Publications

2014
Diazgranados, S. (2014).

Asociación entre ambientes escolares y las actitudes de apoyo a la violencia de estudiantes Colombianos.

. Revista Colombiana de Educación, 66.
Diazgranados, S., & Selman, R. L. (2014).

How Students' Perceptions of the School Climate Influence their Choice to Upstand, Bystand or Join Perpetrators of Bullying

. Harvard Educational Review, 84(2), 162-187.Abstract
The authors of this article, Silvia Diazgranados Ferráns and Robert Selman, use an emergent framework to explore how the rules of the school culture at different perceived school climates affect early adolescents' decisions to upstand, bystand, or join the perpetrators when they witness peer aggression and bullying. Through a grounded theory approach, they revisit interview data with twenty-three eighth graders in four middle schools with the aim of building on previous research and refining their theoretical framework to guide future research on bullying. The authors identify four school-level indicators that are salient in students’ perceptions of their school climate: safety, order, care, and empowerment—and examine how these indicators combine to configure three types of perceived school climates: negligent, authoritarian, and cohesive. They explore how these perceived school climates influence students' choice of strategy when they witness bullying in school and document a set of student recommendations about what schools can do to promote safety and prevent bullying.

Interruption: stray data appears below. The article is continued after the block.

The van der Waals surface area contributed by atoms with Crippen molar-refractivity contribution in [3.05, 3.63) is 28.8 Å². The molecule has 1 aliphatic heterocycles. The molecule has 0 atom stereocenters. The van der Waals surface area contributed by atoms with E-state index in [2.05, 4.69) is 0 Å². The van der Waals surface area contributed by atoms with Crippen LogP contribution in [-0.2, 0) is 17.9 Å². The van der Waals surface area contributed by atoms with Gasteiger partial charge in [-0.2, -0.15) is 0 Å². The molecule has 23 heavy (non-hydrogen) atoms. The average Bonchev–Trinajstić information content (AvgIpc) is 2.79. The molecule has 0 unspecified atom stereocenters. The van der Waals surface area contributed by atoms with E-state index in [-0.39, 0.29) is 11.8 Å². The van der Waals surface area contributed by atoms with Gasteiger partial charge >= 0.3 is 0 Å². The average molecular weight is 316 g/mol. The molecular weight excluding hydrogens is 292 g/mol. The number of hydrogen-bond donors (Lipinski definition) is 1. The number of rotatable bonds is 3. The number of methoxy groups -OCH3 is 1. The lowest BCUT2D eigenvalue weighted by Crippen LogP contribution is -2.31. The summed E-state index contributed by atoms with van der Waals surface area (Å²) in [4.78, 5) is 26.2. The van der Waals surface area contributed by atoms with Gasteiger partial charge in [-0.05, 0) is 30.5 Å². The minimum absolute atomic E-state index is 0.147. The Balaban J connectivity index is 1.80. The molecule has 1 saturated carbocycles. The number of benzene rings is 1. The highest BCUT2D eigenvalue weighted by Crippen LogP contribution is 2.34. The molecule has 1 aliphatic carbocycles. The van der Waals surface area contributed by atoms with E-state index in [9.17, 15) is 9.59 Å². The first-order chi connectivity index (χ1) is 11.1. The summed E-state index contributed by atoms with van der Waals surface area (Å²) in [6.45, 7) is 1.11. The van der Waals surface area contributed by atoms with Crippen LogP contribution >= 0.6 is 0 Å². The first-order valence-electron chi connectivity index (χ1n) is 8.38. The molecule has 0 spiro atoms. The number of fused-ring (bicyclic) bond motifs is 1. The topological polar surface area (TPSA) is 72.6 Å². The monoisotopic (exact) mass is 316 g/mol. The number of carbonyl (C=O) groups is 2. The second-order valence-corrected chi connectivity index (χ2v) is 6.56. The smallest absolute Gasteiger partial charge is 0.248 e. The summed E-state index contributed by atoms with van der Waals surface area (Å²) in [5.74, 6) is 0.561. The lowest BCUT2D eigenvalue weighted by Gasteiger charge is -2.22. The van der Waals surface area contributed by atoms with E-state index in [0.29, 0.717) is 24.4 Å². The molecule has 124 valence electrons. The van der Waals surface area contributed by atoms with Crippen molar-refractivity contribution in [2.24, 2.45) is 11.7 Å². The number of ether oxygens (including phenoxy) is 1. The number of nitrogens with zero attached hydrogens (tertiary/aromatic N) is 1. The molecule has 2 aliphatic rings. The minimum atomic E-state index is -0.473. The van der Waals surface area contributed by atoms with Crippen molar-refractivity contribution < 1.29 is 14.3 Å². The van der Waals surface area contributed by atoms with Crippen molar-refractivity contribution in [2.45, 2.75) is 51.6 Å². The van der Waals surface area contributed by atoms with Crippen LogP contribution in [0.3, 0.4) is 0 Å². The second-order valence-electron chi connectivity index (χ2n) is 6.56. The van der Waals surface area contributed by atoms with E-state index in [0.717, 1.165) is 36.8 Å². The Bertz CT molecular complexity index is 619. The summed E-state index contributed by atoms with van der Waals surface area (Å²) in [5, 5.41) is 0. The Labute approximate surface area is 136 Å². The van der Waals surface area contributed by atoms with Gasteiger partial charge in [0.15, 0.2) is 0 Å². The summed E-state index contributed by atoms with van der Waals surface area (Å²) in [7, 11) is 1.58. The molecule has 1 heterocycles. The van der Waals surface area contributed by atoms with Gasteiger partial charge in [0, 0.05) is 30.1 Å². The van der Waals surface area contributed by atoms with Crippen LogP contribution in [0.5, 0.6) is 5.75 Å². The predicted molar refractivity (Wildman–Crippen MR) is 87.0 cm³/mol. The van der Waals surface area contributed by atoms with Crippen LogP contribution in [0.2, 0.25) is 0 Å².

Weinstein, E. (2014).

The Personal Is Political on Social Media: Online Civic Expression Patterns and Pathways Among Civically Engaged Youth

. International Journal of Communication, 8, 210-233.Abstract